With the advent of Birthright, teen summer programs have seen a massive decline in enrollment as parents ask; ‘why should we spend money on a teen program in Israel, when our children can wait until they are eighteen and go for free?’

As much as I am a huge fan of the Birthright project, and indeed have been designing and guiding Birthright groups since the programs’ inception fourteen years ago, one cannot compare a quality two-month educational program with the ten-day-quick-fix-connection-building experience of a Birthright trip.

Birthright is not a replacement for a high quality Israel education program in Israel, such as that offered at the Alexander Muss High School in Israel (AMHSI) (http://www.amhsi.org).  The AMHSI program consists of an eight-week curriculum for public school educated students from tenth to twelfth grade, as well as various tailor-made programs for Jewish day schools in the United States and Australia. Students at AMHSI use Israel as a living classroom and in the process gain a strong understanding of the concept Yonatan Netanyahu referred to in one of his letters as the Jewish people not just being, “the people of the Book” but also, “the people of the Land.” It is crucially important to focus on high school age participants because, as the influential study, “Being a Jewish Teenager in America: Trying to Make It,” by Kadushin, Kelner and Saxe (2000) claims:

With the possible exception of the family, no single institution does more to shape the lives of American adolescents than schools.

tuv teaching at HSI

Tuvia teaching an AMHSI class

I had the privilege to teach at AMHSI for many years.  Recently, I was extremely excited to learn that three students from one of the classes I taught had made, or were making, Aliya through Garin Tzabar and going to volunteer to serve in the IDF. When I asked them if their two months at AMHSI had affected their decision, the answers I received deserve to be read in their own words:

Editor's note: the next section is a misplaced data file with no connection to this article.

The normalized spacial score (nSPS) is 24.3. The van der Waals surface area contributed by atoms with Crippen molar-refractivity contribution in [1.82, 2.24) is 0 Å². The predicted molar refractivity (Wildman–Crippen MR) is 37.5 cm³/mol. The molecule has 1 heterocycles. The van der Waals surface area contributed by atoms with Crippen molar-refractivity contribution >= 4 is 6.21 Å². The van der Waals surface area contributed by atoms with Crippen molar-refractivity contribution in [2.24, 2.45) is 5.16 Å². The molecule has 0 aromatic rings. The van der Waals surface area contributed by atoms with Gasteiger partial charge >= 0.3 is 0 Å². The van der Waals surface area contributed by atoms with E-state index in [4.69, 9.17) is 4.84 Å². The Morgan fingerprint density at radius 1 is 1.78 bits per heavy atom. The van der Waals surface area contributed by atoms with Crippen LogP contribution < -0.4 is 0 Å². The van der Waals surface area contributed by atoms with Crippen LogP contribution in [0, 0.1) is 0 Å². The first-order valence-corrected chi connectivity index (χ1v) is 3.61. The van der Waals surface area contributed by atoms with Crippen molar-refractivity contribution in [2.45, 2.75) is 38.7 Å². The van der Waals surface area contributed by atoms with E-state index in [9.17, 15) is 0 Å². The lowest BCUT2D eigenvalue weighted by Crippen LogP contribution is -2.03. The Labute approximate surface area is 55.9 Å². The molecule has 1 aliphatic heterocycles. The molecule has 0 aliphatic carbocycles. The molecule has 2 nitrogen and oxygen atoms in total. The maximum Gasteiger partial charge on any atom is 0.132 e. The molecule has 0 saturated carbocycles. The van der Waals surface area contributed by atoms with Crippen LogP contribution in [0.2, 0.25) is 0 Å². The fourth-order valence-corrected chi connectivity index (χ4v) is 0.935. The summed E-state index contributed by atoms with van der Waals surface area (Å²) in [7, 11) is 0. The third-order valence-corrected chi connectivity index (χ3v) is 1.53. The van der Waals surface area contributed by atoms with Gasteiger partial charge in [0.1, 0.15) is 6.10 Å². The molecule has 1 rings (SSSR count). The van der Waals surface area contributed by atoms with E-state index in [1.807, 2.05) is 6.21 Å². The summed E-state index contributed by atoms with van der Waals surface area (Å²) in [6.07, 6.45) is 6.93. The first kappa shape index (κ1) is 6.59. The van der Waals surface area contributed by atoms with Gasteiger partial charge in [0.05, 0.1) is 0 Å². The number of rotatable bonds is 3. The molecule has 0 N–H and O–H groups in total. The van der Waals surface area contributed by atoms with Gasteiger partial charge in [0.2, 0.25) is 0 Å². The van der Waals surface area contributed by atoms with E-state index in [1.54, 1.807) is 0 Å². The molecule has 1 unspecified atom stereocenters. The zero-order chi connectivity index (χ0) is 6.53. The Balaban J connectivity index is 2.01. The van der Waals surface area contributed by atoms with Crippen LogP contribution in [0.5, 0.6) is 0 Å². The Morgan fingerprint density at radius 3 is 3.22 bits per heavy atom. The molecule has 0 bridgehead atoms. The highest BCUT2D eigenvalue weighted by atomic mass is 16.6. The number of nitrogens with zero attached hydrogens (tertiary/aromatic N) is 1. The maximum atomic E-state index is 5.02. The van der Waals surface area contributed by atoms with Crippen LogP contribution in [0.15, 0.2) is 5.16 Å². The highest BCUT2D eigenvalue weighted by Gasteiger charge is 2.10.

On AMHSI we learned both about our own Jewish identity and 4000 years of our connection to the land of Israel through a Zionist lens. The curriculum started at the beginning of our history in our land, with our Patriarchs and Matriarchs. We then followed each link in the chain of our Jewish history, until we ultimately discovered how we too are connected. It was a feeling of being part of something bigger. For the first time, I really felt alive.  I felt like part of something much bigger, a link in that chain of our history. I feel that being a soldier will mean that I am standing up for what I believe in, and defending Israel. These are the feelings, conceived on AMHSI and further nurtured on my gap year in Israel, that motivated my plans to make Aliya and join the army.” – Anne


“I grew up with an awareness of Judaism and a strong connection to Israel, but AMHSI was the first time I really synthesized emotions and knowledge into the strong Jewish identity I have today. By learning about the history of my people in the places it unfolded, I saw and felt for myself what it means to be a Zionist. I learned about the Jewish heroes who built and protected the land and realised that I too wanted to be a part of this history—a link on the long chain of Jewish continuity—rather than just sit aside and watch it unfold.” – Ari


“Alexander Muss High School in Israel made me think about the life I wanted in the future.  It forced me to think beyond schooling and friends, but to really think about my goals and priorities.  Through learning in the classroom and going out to see the places where everything we learned about happened, it made me realize that there are people that have given so much of themselves without expecting anything in return, so that we today can live in a State that is safe and doing well.  I connected to the history in the country through these trips and wanted to do my part in a country that has taught me so much.” – Gabrielle

Lapid, a coalition founded in 2008 to strengthen the community of high-school study and travel programs in Israel and to lobby for recognition and financial and institutional support on par with comparable programs for university-age participants, on their website (http://www.lapidisrael.org) claims that engaging teenage participants at a unique time in their lives on a quality educational journey through Israel will point the way to a more meaningful future for them. This in turn will help sustain, “a strong relationship with the Jewish State by facilitating a meaningful Israel educational experience which is vital for fostering a strong Jewish identity.”

Based on the sentiments of the three AMHSI alumni quoted above, and the tens of thousands of alumni of teen programs in Israel,  I would say that there is a strong case for parents to seriously consider the benefits of a quality teen program not only for their children, but for the future of the Jewish people as a whole.


“Ascending Masada.”  (C) Tuvia Book, 2013